Orders of the Day — Land and Housing

Part of the debate – in the House of Commons at 12:00 am on 14th March 1973.

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Photo of Mr Geoffrey Rippon Mr Geoffrey Rippon , Hexham 12:00 am, 14th March 1973

I beg to move, to leave out from "House" to the end of the Question and to add instead thereof: approves Her Majesty's Government's policies of fair rents accompanied by a generous national scheme of rebates and allowances, of increasing the supply of houses for owner-occupation and of measures to make more building land available including the proposed land hoarding charge and welcomes Her Majesty's Government's measures to provide rate support grant at a record level and also additional relief to mitigate the effects of rating revaluation on domestic ratepayers. There is obviously going to be a great deal of "fight, fight and fight again" on the Opposition benches. The Opposition motion deals with house prices, rents, land prices and rates. The speech of the right hon. Member for Newcastle-upon-Tyne, Central (Mr. Edward Short) covered much the same ground as did the debate on housing land held in the House just over five weeks ago. He made it clear that during that interval the Opposition's thinking has not moved very far. The Opposition show the same lack of understanding of the realities of our housing problems.

Before dealing with the little the right hon. Gentleman had to say about rents and rates, I wish to say something about housing policy generally. In my recent statement on the Layfield Report on the Greater London Development Plan, I noted that the panel agreed with the view of the Greater London Council that: Improvement of housing is the most vital step in improving the whole environment of London. We all know that that clearly applies to other cities and towns as well.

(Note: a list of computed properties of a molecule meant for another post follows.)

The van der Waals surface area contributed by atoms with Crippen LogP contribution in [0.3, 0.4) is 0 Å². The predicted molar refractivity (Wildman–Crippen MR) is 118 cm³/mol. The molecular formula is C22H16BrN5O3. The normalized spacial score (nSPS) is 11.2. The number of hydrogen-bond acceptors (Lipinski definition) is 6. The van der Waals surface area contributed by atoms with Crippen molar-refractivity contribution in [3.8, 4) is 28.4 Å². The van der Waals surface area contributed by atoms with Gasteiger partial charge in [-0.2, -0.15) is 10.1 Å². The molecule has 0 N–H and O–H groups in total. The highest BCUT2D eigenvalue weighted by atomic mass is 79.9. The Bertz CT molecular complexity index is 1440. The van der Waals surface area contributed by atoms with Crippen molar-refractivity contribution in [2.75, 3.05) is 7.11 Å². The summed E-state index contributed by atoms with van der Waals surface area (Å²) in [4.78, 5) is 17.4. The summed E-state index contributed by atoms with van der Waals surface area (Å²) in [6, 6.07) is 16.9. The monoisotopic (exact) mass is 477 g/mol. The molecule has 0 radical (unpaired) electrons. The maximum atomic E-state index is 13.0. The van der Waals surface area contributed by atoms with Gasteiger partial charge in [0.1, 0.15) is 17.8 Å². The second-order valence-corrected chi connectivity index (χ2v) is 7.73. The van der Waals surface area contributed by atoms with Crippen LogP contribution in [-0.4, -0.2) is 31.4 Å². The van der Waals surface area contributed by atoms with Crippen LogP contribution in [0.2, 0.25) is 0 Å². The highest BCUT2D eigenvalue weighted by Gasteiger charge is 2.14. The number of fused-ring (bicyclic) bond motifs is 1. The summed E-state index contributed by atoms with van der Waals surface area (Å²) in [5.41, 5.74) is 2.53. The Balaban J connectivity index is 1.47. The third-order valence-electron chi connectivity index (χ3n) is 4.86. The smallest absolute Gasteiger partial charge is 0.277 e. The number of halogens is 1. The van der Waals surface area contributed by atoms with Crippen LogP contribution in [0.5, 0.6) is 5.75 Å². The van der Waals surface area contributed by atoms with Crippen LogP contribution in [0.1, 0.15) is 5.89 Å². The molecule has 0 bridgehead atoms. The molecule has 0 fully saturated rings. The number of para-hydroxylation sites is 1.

I am sure that we all regard better homes for all who suffer from bad housing, ranging from inadequate to slums, as a top social priority. To deal with this situation two things are, and always have been, essential. First, the improvement of the older housing stock must be stepped up. I do not think it was helpful for the right hon. Gentleman to say what he did about improvement grants. We have had debates on these matters before and the Labour Party ought to claim a measure of the credit for the progress made under the Act introduced by Labour. They left the discretion to the local authorities and provided that no conditions should be attached to grants. My right hon. Friends and I have continually said that it is within the discretion of the local authorities as to the circumstances in which they give grants.

It is irresponsible to suggest that this policy—which has been a great success and which has provided better homes for many people—has been gravely abused in all directions. Nor has it led to a great deal of extra harassment. In so far as that is a problem—and we recognise it—the House will know that under the Criminal Justice Act we have greatly increased the penalty for harassment and have instructed and advised local authorities to deal with abuse wherever they find it. But the need to improve the existing stock is vital as an essential part of any constructive housing policy.

Secondly, we would all agree that the rate of new house building must be kept up.